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Consolidation Coal Company v. Director

June 25, 2002

CONSOLIDATION COAL COMPANY, PETITIONER,
v.
DIRECTOR, OFFICE OF WORKERS' COMPENSATION PROGRAMS, AND JAMES E. STEIN, RESPONDENTS.



Petition for Review from the Benefits Review Board of the United States Department of Labor BRB No. 00-954 BLA

Before Flaum, Chief Judge, and Coffey and Kanne, Circuit Judges.

The opinion of the court was delivered by: Coffey, Circuit Judge.

ARGUED APRIL 9, 2002

Petitioner Consolidation Coal Company ("Consol") appeals an order of the Benefits Review Board of the United States Department of Labor ("DOL") granting Respondent James E. Stein's ("Stein") claim for relief under the Black Lung Benefits Act. We enforce the decision of the Board.

I.

This is the second time that Stein's claim for benefits, originally filed in July 1994, has come before the court. Stein worked as a mechanic at Consol's Burning Star mine in DeSoto, Ill., from 1978 to 1989, when the mine was closed and abandoned, and he filed for black lung benefits after his respiratory ailments became so debilitating that he was unable to continue working as a carpenter. Administrative Law Judge ("ALJ") Mollie W. Neal took Stein's claim under submission and, after review, issued an order awarding benefits in March 1997.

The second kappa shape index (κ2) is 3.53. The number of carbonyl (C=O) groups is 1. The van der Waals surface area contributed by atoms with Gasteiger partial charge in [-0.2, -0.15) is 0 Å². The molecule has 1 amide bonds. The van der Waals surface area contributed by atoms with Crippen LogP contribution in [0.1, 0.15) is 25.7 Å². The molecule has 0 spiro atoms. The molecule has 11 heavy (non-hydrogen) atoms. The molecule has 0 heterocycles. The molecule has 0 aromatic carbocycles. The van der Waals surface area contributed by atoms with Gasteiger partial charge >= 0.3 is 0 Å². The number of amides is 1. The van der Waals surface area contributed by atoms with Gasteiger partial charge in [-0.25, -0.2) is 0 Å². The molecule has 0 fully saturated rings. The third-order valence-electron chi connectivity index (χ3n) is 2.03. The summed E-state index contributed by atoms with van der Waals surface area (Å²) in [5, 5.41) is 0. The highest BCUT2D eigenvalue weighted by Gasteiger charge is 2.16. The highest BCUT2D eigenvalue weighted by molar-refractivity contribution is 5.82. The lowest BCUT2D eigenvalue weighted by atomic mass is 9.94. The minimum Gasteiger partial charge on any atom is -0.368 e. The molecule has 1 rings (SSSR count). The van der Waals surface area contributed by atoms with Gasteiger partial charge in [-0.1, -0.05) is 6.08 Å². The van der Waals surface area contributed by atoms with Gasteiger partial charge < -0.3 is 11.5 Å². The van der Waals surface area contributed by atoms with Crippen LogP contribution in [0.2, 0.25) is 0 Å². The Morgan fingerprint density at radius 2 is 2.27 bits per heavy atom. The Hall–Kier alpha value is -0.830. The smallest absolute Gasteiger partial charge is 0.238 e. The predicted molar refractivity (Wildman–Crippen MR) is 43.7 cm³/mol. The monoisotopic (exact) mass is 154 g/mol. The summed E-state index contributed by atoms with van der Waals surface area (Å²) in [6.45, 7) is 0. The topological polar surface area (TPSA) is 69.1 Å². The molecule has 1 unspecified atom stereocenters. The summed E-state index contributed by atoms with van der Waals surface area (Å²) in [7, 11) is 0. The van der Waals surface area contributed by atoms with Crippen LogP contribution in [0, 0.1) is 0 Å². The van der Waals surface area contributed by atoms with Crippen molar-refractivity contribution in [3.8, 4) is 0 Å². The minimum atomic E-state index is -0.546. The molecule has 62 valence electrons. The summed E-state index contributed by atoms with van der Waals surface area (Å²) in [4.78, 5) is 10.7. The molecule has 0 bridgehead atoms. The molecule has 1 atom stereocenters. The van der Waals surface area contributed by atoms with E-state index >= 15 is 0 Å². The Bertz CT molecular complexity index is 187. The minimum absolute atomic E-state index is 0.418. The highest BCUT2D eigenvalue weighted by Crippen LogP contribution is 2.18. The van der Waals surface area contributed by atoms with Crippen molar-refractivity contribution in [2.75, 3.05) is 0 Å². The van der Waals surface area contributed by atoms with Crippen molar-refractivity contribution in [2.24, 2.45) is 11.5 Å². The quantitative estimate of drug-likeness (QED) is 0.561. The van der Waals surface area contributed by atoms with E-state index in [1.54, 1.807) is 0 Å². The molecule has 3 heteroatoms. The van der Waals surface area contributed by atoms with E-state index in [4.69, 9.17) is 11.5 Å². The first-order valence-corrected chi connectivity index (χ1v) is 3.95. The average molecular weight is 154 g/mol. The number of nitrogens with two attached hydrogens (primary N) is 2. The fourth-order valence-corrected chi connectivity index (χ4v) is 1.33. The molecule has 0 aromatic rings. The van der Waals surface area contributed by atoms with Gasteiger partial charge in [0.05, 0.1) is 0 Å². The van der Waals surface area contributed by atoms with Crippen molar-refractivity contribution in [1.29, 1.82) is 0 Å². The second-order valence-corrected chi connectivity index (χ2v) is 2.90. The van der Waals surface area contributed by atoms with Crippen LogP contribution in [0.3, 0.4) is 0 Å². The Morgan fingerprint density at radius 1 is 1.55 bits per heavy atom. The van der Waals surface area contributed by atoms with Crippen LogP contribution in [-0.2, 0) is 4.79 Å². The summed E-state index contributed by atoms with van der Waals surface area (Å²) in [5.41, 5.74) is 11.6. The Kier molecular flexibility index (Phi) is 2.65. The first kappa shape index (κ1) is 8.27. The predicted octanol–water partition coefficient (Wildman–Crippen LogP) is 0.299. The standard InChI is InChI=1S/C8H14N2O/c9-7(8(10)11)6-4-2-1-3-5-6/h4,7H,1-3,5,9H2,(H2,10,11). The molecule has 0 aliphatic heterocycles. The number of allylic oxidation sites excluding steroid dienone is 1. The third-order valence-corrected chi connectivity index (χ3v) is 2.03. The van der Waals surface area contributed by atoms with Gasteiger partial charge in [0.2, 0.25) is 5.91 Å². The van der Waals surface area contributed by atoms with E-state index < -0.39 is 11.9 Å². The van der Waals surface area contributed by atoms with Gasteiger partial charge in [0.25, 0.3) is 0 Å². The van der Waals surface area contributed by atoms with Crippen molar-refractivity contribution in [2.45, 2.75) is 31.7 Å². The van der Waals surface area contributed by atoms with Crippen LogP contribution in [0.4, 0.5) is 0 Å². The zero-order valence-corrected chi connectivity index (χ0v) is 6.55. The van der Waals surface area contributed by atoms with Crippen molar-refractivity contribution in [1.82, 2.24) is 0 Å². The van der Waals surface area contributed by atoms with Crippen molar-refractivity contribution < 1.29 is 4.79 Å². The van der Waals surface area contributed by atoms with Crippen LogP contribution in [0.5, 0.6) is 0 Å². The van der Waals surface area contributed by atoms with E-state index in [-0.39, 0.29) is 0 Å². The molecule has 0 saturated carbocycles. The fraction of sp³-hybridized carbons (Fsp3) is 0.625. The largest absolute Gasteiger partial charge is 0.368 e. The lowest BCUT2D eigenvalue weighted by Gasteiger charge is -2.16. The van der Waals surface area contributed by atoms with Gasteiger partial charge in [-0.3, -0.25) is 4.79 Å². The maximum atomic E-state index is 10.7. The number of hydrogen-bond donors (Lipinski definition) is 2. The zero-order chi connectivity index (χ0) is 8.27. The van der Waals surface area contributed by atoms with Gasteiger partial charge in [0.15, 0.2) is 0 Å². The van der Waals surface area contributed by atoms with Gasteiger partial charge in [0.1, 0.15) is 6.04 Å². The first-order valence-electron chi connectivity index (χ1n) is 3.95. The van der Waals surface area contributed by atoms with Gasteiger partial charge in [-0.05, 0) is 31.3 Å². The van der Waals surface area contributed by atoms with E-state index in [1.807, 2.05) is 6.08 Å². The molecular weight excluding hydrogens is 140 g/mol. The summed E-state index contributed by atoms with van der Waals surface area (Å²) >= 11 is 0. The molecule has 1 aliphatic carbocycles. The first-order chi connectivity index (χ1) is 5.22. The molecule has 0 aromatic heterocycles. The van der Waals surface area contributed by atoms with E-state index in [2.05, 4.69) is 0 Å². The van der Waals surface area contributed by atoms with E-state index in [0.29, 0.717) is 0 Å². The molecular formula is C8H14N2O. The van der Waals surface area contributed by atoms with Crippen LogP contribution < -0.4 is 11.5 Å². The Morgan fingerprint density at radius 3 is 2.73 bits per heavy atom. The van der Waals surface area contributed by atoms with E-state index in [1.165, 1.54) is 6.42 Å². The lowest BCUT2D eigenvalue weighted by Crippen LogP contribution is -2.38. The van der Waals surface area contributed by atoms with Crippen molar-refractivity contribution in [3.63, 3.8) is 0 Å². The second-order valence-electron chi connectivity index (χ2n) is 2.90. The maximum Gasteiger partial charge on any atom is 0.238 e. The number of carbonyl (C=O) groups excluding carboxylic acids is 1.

Consol appealed, and we granted the petition and remanded this case in March 1999, noting that "the ALJ found the existence of pneumoconiosis but failed to discuss a CT scan that was taken of Stein's thorax" and interpreted by the coal company's physician, Dr. Robert M. Bruce, as negative for black lung disease. *fn1 In remanding the case, we stated that a CT scan plays "an increasing role in the radiologic evaluation of occupational lung disease" and is a "valuable part of the evaluation process." We added: "Without a written discussion of the relevant medical evidence, including the CT scan, we cannot determine whether the ALJ discharged her duty under the law before determining Stein suffered from pneumoconiosis. We, therefore, cannot determine whether her decision was rational and supported by substantial evidence." Thus, this case was remanded for reconsideration and an explanation of whether Stein could invoke the presumption that he has black lung disease despite Dr. Bruce's opinion that the CT scan ruled out such a possibility.

On remand, Judge Neal found that Dr. Bruce's negative reading of the CT scan was unreliable and unconvincing, as the record is bereft of any evidence reflecting that Dr. Bruce has any specialized knowledge, training, or experience in the field of radiology. In the penultimate sentence of her opinion, the judge stated: "I have now considered the CT scan evidence of record, as instructed by the Court of Appeals, and find that the outcome remains unchanged. . . . Claimant has established the existence of pneumoconiosis." The coal company once again appeals, now alleging that the ALJ erred in: (1) invoking the statutory presumption that Stein has pneumoconiosis; and (2) failing to find that the coal company rebutted this presumption by proffering evidence that Stein's disability is unrelated to mining and instead is wholly attributable to asthma, bronchitis, or smoking.

II.